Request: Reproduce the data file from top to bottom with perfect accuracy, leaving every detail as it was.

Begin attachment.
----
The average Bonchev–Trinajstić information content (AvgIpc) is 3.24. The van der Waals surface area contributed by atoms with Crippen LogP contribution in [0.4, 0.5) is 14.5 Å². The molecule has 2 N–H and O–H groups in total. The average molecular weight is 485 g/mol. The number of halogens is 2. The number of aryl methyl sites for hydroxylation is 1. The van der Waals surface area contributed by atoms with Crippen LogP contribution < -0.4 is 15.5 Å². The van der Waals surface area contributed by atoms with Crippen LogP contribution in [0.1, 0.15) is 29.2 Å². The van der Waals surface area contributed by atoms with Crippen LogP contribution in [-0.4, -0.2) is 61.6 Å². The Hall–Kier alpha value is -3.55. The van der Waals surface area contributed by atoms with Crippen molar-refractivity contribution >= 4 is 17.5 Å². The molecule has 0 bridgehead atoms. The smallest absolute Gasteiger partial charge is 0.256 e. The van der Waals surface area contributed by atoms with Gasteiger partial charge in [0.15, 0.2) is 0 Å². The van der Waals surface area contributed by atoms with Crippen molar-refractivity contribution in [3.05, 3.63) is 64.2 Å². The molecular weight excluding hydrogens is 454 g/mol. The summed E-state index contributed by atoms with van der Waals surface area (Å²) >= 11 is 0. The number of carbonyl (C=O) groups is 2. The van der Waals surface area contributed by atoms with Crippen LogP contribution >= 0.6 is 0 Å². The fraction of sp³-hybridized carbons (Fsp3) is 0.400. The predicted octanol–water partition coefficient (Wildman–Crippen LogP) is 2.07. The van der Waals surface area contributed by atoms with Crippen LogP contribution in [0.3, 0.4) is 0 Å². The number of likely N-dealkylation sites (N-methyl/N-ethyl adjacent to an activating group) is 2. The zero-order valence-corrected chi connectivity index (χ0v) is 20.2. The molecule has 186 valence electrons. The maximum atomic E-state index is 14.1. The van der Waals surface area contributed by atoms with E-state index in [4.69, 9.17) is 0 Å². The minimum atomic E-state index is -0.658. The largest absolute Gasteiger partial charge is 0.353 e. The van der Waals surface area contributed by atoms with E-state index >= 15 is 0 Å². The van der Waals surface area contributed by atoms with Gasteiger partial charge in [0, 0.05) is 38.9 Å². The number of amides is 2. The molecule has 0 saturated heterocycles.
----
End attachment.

The average Bonchev–Trinajstić information content (AvgIpc) is 3.24. The van der Waals surface area contributed by atoms with Crippen LogP contribution in [0.4, 0.5) is 14.5 Å². The molecule has 2 N–H and O–H groups in total. The average molecular weight is 485 g/mol. The number of halogens is 2. The number of aryl methyl sites for hydroxylation is 1. The van der Waals surface area contributed by atoms with Crippen LogP contribution < -0.4 is 15.5 Å². The van der Waals surface area contributed by atoms with Crippen LogP contribution in [0.1, 0.15) is 29.2 Å². The van der Waals surface area contributed by atoms with Crippen LogP contribution in [-0.4, -0.2) is 61.6 Å². The Hall–Kier alpha value is -3.55. The van der Waals surface area contributed by atoms with Crippen molar-refractivity contribution >= 4 is 17.5 Å². The molecule has 0 bridgehead atoms. The smallest absolute Gasteiger partial charge is 0.256 e. The van der Waals surface area contributed by atoms with Gasteiger partial charge in [0.15, 0.2) is 0 Å². The van der Waals surface area contributed by atoms with Crippen molar-refractivity contribution in [3.05, 3.63) is 64.2 Å². The molecular weight excluding hydrogens is 454 g/mol. The summed E-state index contributed by atoms with van der Waals surface area (Å²) >= 11 is 0. The number of carbonyl (C=O) groups is 2. The van der Waals surface area contributed by atoms with Crippen LogP contribution >= 0.6 is 0 Å². The fraction of sp³-hybridized carbons (Fsp3) is 0.400. The predicted octanol–water partition coefficient (Wildman–Crippen LogP) is 2.07. The van der Waals surface area contributed by atoms with Crippen LogP contribution in [0.3, 0.4) is 0 Å². The number of likely N-dealkylation sites (N-methyl/N-ethyl adjacent to an activating group) is 2. The zero-order valence-corrected chi connectivity index (χ0v) is 20.2. The molecule has 186 valence electrons. The maximum atomic E-state index is 14.1. The van der Waals surface area contributed by atoms with E-state index in [4.69, 9.17) is 0 Å². The minimum atomic E-state index is -0.658. The largest absolute Gasteiger partial charge is 0.353 e. The van der Waals surface area contributed by atoms with E-state index >= 15 is 0 Å². The van der Waals surface area contributed by atoms with Gasteiger partial charge in [0, 0.05) is 38.9 Å². The number of amides is 2. The molecule has 0 saturated heterocycles.